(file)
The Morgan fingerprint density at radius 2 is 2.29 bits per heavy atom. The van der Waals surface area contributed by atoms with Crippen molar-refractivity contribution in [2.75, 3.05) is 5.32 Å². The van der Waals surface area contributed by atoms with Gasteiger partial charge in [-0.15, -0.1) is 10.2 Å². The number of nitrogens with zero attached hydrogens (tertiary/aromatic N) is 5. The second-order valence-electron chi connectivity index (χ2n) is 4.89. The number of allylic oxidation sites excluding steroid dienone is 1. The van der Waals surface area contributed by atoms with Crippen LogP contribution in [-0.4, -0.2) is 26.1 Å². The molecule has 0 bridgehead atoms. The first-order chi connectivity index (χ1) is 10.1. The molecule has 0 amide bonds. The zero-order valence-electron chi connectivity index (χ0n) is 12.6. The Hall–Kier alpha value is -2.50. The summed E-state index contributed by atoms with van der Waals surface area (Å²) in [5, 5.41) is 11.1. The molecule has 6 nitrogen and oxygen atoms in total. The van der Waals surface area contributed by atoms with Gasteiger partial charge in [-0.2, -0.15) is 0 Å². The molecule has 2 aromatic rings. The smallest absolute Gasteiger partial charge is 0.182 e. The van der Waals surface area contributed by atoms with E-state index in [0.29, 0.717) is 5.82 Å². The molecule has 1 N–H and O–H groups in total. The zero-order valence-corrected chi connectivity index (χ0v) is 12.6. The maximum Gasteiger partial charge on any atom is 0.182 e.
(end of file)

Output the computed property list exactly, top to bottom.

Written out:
The Morgan fingerprint density at radius 2 is 2.29 bits per heavy atom. The van der Waals surface area contributed by atoms with Crippen molar-refractivity contribution in [2.75, 3.05) is 5.32 Å². The van der Waals surface area contributed by atoms with Gasteiger partial charge in [-0.15, -0.1) is 10.2 Å². The number of nitrogens with zero attached hydrogens (tertiary/aromatic N) is 5. The second-order valence-electron chi connectivity index (χ2n) is 4.89. The number of allylic oxidation sites excluding steroid dienone is 1. The van der Waals surface area contributed by atoms with Crippen LogP contribution in [-0.4, -0.2) is 26.1 Å². The molecule has 0 bridgehead atoms. The first-order chi connectivity index (χ1) is 10.1. The molecule has 0 amide bonds. The zero-order valence-electron chi connectivity index (χ0n) is 12.6. The Hall–Kier alpha value is -2.50. The summed E-state index contributed by atoms with van der Waals surface area (Å²) in [5, 5.41) is 11.1. The molecule has 6 nitrogen and oxygen atoms in total. The van der Waals surface area contributed by atoms with Gasteiger partial charge in [-0.2, -0.15) is 0 Å². The molecule has 2 aromatic rings. The smallest absolute Gasteiger partial charge is 0.182 e. The van der Waals surface area contributed by atoms with E-state index in [0.29, 0.717) is 5.82 Å². The molecule has 1 N–H and O–H groups in total. The zero-order valence-corrected chi connectivity index (χ0v) is 12.6. The maximum Gasteiger partial charge on any atom is 0.182 e.